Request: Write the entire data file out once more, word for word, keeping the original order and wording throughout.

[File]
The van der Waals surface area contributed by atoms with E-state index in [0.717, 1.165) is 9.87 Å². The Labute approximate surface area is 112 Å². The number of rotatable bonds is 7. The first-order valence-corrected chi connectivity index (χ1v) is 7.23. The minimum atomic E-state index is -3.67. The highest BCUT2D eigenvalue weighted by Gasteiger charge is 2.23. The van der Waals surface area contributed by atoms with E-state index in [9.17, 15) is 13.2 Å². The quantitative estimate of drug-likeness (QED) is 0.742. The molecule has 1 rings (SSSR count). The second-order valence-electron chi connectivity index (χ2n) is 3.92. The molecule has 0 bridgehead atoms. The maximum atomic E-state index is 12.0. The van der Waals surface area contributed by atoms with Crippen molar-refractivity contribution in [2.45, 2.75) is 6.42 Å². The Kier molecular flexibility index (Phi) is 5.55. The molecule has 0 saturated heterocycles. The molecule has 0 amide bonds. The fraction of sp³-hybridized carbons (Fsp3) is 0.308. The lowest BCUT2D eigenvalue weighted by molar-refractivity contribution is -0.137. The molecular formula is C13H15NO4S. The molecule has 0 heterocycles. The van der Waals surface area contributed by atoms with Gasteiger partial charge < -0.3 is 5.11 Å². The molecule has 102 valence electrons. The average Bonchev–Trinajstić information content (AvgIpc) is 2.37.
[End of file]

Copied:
The van der Waals surface area contributed by atoms with E-state index in [0.717, 1.165) is 9.87 Å². The Labute approximate surface area is 112 Å². The number of rotatable bonds is 7. The first-order valence-corrected chi connectivity index (χ1v) is 7.23. The minimum atomic E-state index is -3.67. The highest BCUT2D eigenvalue weighted by Gasteiger charge is 2.23. The van der Waals surface area contributed by atoms with E-state index in [9.17, 15) is 13.2 Å². The quantitative estimate of drug-likeness (QED) is 0.742. The molecule has 1 rings (SSSR count). The second-order valence-electron chi connectivity index (χ2n) is 3.92. The molecule has 0 bridgehead atoms. The maximum atomic E-state index is 12.0. The van der Waals surface area contributed by atoms with Crippen molar-refractivity contribution in [2.45, 2.75) is 6.42 Å². The Kier molecular flexibility index (Phi) is 5.55. The molecule has 0 saturated heterocycles. The molecule has 0 amide bonds. The fraction of sp³-hybridized carbons (Fsp3) is 0.308. The lowest BCUT2D eigenvalue weighted by molar-refractivity contribution is -0.137. The molecular formula is C13H15NO4S. The molecule has 0 heterocycles. The van der Waals surface area contributed by atoms with Gasteiger partial charge < -0.3 is 5.11 Å². The molecule has 102 valence electrons. The average Bonchev–Trinajstić information content (AvgIpc) is 2.37.